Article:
Sickert, Walter (1860–1942) By Furness, Tom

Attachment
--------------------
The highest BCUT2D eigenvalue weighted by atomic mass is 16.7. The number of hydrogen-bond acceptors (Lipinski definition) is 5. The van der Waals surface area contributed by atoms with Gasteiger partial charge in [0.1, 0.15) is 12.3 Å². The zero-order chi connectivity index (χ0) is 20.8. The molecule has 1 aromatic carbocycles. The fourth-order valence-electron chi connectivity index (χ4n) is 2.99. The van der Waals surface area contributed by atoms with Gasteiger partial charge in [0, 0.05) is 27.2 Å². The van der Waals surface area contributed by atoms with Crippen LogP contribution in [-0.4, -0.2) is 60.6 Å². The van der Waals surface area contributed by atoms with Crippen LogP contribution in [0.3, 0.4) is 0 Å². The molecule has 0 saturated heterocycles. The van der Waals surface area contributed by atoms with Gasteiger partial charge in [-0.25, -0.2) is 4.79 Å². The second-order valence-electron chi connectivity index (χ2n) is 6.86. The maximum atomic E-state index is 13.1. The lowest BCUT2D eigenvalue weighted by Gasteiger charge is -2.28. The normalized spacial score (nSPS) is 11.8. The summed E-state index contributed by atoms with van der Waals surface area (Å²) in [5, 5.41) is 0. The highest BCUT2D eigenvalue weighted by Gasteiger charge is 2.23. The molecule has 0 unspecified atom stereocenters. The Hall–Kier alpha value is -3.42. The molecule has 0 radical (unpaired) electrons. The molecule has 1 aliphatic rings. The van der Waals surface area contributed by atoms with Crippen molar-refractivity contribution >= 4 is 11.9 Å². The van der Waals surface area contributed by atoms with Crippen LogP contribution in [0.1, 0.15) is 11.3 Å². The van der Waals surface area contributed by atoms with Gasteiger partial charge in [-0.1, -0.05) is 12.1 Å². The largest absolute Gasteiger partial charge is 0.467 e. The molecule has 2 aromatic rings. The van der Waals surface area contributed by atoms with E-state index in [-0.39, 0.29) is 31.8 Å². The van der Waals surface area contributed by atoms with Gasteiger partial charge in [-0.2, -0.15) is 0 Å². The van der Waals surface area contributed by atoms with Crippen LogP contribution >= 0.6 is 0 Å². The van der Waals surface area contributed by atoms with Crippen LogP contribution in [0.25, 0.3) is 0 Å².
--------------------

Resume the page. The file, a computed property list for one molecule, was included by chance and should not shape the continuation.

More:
Walter Sickert is widely acknowledged as one of the most important figures in modern British art. He was instrumental in furthering acceptance of Impressionist art in Britain and in the progression of modern British painting during the pre-war period in his capacities as both a painter and a writer for periodicals such as New Age. Sickert’s works demonstrate an abiding interest in the surface of pictures and the essence of paint as a material. The painting Minnie Cunningham at the Old Bedford (1892) shows Sickert at the confluence of his two great influences. Inspired by the tutelage of Whistler, its thin washes of wet paint and a shallow pictorial space depict a theatrical subject matter much favored by Edgar Degas. A decade later, in early 20th-century London, Sickert found his place as the elder statesman amongst artists including Spencer Gore, Harold Gilman and Malcolm Drummond in the Camden Town Group and London Group. Through his teaching at, among others, the Westminster School of Art, he imparted his devotion to everyday, urban subjects and his dispassionate recording of visual fact to future generations of figurative artists including William Coldstream and David Bomberg.